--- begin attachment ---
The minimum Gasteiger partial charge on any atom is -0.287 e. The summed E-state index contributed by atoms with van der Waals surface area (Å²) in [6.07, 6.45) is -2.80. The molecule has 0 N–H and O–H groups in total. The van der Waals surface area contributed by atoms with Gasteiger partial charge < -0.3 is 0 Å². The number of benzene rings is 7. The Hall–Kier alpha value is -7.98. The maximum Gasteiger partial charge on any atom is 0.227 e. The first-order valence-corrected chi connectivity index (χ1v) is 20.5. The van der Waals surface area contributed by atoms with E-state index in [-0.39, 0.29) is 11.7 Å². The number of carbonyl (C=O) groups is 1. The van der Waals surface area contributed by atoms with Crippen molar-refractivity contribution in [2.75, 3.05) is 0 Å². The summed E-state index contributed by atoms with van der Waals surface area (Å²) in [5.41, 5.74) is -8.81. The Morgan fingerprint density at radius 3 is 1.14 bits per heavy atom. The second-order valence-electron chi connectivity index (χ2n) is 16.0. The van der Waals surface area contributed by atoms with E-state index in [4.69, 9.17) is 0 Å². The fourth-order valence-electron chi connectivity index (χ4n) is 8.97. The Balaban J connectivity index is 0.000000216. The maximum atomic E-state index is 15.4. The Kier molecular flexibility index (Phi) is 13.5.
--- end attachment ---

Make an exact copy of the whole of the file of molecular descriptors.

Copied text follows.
The minimum Gasteiger partial charge on any atom is -0.287 e. The summed E-state index contributed by atoms with van der Waals surface area (Å²) in [6.07, 6.45) is -2.80. The molecule has 0 N–H and O–H groups in total. The van der Waals surface area contributed by atoms with Gasteiger partial charge < -0.3 is 0 Å². The number of benzene rings is 7. The Hall–Kier alpha value is -7.98. The maximum Gasteiger partial charge on any atom is 0.227 e. The first-order valence-corrected chi connectivity index (χ1v) is 20.5. The van der Waals surface area contributed by atoms with E-state index in [-0.39, 0.29) is 11.7 Å². The number of carbonyl (C=O) groups is 1. The van der Waals surface area contributed by atoms with Crippen molar-refractivity contribution in [2.75, 3.05) is 0 Å². The summed E-state index contributed by atoms with van der Waals surface area (Å²) in [5.41, 5.74) is -8.81. The Morgan fingerprint density at radius 3 is 1.14 bits per heavy atom. The second-order valence-electron chi connectivity index (χ2n) is 16.0. The van der Waals surface area contributed by atoms with E-state index in [4.69, 9.17) is 0 Å². The fourth-order valence-electron chi connectivity index (χ4n) is 8.97. The Balaban J connectivity index is 0.000000216. The maximum atomic E-state index is 15.4. The Kier molecular flexibility index (Phi) is 13.5.